Logically, perhaps even much bigger, is why the defilement concern of John 18:28 over a meal does not infer the crucifixion of Jesus occurred on Nisan 14th. According to Josephus, earlier in the afternoon shortly after midday of Nisan 14th upwards of a quarter million paschal sacrifices were performed at the Temple!

Offerings of the Pascal sacrifices preceding the Feast of Unleavened Bread was an all-hands-on-deck scenario where all the Priests served a vitally important role at the Temple requiring massive preparations with a packed and rigid schedule. Activities for the most popular annual Festival in all the land drew crowds of about 3 million people.[10]

With this in mind, how conceivable is a scenario where high level priests pursued their vendetta against Jesus beginning after the evening dinner of Nisan 13th with an arrest, an inquisition and an aberrant overnight trial; Roman hearings the next morning; and ending with the crucifixion of Jesus at 9am, Nisan 14th , at the very same time tens of thousands of pascal lamb sacrifices were to be sacrificed at the Temple that same day? It would be like NFL Super Bowl event managers taking the day off on Super Bowl Sunday to attend to personal business.

Consider, too, the Roman factor. Passover worried the Romans more than any other because it drew to Jerusalem the potentially troublesome Jewish crowds of millions of pilgrims.[11]

Alternatively, the next day, the first day of Passover on Nisan 15, the crowds were dispersed. Jewish Law stipulated Jews were to be in their local housing accommodations to celebrate the Passover with very minimal activity.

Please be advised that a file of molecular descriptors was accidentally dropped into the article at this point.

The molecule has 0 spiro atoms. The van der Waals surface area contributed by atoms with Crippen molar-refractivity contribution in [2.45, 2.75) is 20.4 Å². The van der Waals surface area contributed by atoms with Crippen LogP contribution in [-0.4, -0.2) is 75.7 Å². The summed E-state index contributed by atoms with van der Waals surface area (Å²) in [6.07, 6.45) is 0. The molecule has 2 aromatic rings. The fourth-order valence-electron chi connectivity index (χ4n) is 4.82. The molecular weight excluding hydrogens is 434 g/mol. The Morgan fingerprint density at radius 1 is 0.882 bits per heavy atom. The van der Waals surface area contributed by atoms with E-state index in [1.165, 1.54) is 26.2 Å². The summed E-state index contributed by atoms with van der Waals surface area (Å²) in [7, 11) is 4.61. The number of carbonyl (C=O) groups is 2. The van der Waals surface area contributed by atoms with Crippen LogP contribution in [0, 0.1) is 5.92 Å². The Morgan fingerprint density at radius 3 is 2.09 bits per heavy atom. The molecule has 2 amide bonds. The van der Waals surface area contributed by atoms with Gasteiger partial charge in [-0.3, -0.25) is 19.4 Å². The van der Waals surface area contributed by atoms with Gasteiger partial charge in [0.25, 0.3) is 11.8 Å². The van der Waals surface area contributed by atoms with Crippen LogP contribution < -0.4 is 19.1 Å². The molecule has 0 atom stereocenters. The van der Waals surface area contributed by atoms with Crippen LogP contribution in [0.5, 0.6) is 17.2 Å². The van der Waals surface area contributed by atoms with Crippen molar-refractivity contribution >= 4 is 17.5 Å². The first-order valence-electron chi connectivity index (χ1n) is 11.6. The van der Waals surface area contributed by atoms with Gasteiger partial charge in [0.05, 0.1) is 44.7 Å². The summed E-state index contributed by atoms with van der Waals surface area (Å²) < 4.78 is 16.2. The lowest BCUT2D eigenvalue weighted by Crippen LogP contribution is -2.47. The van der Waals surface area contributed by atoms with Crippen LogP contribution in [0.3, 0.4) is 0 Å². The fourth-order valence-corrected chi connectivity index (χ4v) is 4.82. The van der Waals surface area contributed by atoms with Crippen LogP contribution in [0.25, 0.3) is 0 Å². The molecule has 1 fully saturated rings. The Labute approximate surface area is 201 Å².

Did John’s reference to the priest’s defilement concern of missing the Passover meal actually pose a credibility issue with the other Gospels that said Jesus was crucified on the first day of Passover?


Updated June 5, 2024.

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NRSV = New Revised Standard Version translation

[1] Doig, Kenneth F. New Testament Chronology.  Chapter 18.  <>  Edersheim, Alfred.  The Life and Times of Jesus the Messiah. 1883. Book V.  <> “Sharing a Meal.” image. n.d. <>
[2] Wells, Steve.  The Skeptic’s Annotated Bible. 2017. “423. When was Jesus crucified?”> “101 Bible Contradictions.”  Islamic Awareness. n.d. Contradiction #69.>
[3] Edersheim, Alfred. The Temple – Its Ministry and Services. Chapter 10. 1826 -1889. The NTSLibrary. 2016. < Encyclopedia.  2011. <>
[4] Leviticus 23:7-8; Numbers 28:18. Hebrew text, footnote #20.  CR Exodus 23:14. n.d. Hebrew text. “G5656.” Lexicon-Concordance. n.d. < Babylonian Talmud. Rodkinson trans. Book 3, Tracts Pesachim, Chapter IV and Book 4, Tract Betzah (Yom Tob); Book 4, Tract Moed, Chapter II.. <>
[5] Leviticus 3.
[6] The Babylonian Talmud. Trans. Michael L. Rodkinson.  1918.  Book 3, Tract Pesachim.  <>   Streane, A. W, ed. A Translation of the Treatise Chagigah from the Babylonian Talmud.  1891. Chagigah 7b.  <>
[7] Leviticus 7:29-32.  Edersheim. The Temple – Its Ministry and Services. Chapters 5 & 11.  Streane.  A Translation of the Treatise Chagigah from the Babylonian Talmud.  Glossary: “Chagigah.”
[8] Leviticus 22.
[9] Leviticus 22; Numbers 9. Josephus, Flavius.  Antiquities of the Jews. Book III, Chapter X. Google Books.  n.d <>
[10] Josephus, Flavius.  Wars of the Jews. Book VI.. <>
[11] Antiquities. Book XI, Chapter IV; Book XX, Chapter V. Josephus. Wars. Book V, Chapter V.